I have just returned from a 2-week stint through the Northern Territory and Northern Queensland, an exciting and exhiliarting “safe” adventure that we could enjoy with the whole family. Since the Australian outback is a vast and empty space, and getting around means spending a lot of time on the road, we decided that camping was our best option. Yes, there are motels, roadhouses and hotels en route, but really, the standards will not be the same as in the city. Also, camping meant that we didn’t need to worry about where we might end up for the night, even in a worst case scenario we would have the luxury of comfortable beds, cooking facilities and heating. Because what we did was not just “camping” but – I read this term only recently and think it’s rather befitting – “glam-ping”. Yes, we camped out, but we did it in style. Our vehicle of choice was a 6-berth motorhome rental complete with A/C, TV, shower and toilet. Since we were only 2 adults and 2 kids, there was plenty of storage space and no need to set up beds at the end of a long day on the road – we could just climb in and crash, perfect! Fully equipped this way we mastered around 3,500km of outback highways in around 10 days, with 2 kids of primary school age. No major dramas or breakdowns, but lots of great stories to tell and photos to share which I will do in the next couple of posts.
On our trip from Alice Springs to Cairns…
- We learnt about Aboriginal life past and present,
- We took a wrong turn and paid dearly for it,
- We flew over the desert,
- We stayed for a night in the UFO capital of Australia,
- We bought mango sorbet from a mango and wine producing farm in the middle of the desert,
- We stopped at a roadhouse that was clattered with travellers’ memorabilia from all around the world,
- We looked for dinosaurs and opals, and
- We frolicked in the tropical sun of the North Queensland coast, plus much much more.
So if you are the slightest bit intrigued, subscribe to the blog now and get updates when the latest posts roll in. But first things first.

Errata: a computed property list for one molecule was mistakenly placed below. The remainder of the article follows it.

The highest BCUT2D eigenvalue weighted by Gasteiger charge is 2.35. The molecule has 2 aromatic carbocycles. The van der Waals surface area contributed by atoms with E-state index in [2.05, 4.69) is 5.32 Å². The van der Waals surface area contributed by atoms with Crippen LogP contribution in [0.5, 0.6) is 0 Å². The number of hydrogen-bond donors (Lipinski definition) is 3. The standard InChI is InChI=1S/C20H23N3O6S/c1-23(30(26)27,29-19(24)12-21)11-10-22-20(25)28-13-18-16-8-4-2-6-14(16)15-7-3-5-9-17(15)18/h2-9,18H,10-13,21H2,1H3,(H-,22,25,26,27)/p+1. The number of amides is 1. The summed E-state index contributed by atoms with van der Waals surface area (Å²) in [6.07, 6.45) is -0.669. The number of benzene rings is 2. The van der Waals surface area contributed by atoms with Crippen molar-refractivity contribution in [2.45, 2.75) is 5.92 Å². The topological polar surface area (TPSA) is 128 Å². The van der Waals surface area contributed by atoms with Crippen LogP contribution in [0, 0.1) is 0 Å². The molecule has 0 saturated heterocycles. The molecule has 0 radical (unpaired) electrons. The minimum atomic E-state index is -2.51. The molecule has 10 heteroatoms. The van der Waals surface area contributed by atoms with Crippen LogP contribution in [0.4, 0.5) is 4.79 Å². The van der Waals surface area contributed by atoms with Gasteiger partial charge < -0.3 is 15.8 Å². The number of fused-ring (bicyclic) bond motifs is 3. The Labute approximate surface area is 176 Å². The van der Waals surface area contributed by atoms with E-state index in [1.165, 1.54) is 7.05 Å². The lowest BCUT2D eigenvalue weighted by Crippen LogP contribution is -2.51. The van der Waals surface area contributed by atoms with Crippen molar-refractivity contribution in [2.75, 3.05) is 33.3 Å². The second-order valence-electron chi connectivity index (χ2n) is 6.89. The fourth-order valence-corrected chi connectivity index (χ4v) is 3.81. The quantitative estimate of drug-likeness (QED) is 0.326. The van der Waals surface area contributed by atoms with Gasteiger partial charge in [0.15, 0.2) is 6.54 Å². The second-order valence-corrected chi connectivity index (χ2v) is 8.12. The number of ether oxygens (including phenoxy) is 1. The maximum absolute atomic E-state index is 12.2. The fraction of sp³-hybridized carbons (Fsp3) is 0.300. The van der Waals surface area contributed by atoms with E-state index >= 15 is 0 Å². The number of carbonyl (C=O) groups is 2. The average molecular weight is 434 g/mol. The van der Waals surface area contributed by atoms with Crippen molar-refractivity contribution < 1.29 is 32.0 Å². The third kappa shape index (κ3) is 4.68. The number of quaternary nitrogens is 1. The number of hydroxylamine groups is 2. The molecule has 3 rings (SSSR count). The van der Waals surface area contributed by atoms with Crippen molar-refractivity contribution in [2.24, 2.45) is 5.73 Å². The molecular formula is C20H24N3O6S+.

The Outback as a Travel Destination
Driving through the outback is an experience of a lifetime but I appreciate it may not be for everyone. On any given trip there will be a couple of highlights along the way, but the distances are incredibly long, to a point that you can hardly fathom that the world is indeed such a big place. Once you are travelling even the smallest distraction will turn into a fulfilling attraction but you need to be open and see the value in it. If all you want is a selfie of yourself in front of a popular European attraction which you can then cross off your bucket list, then the outback experience might not be for you.
How to prepare for the Outback
Now, travelling over such a long time, on the road, with kids, requires some thorough preparation, even if the safety and comfort of a motorhome will allow some room for error. There were a couple of things that I packed or bought on the first day that brought up the same thought over and over again, “Thank God I thought of that, it makes my life so much easier!”
For maintenance and cleanliness on the road, I purchased sanitising liquid hand soap, a general purpose cleaner, and paper towels. I also brought with me enough washing powder for three loads of washing, which turned out to be a lifesaver, as laundries were universally available in all campgrounds, and due to the distances we travelled we needed several climate fitting clothes, hence I had to wash some stuff along the way for re-use.
I also packed some baby wet wipes, just in case, which as it turned out I never needed, but it was good to have them anyway. I also packed a super sharp kitchen knife as I am never happy with the knives I am supplied with in holiday rentals, and a chopping board, just to be on the safe side. I also brought along some extra towels and kitchen towels which was good as there was not enough that had come with our rental.
On the road I eventually purchased a salad bowl and colander – I was under the impression that this was part of the motorhome deal, but there were none when we started our trip and I was getting tired of drying my lettuce on kitchen towels and eating my salad out of a saucepan.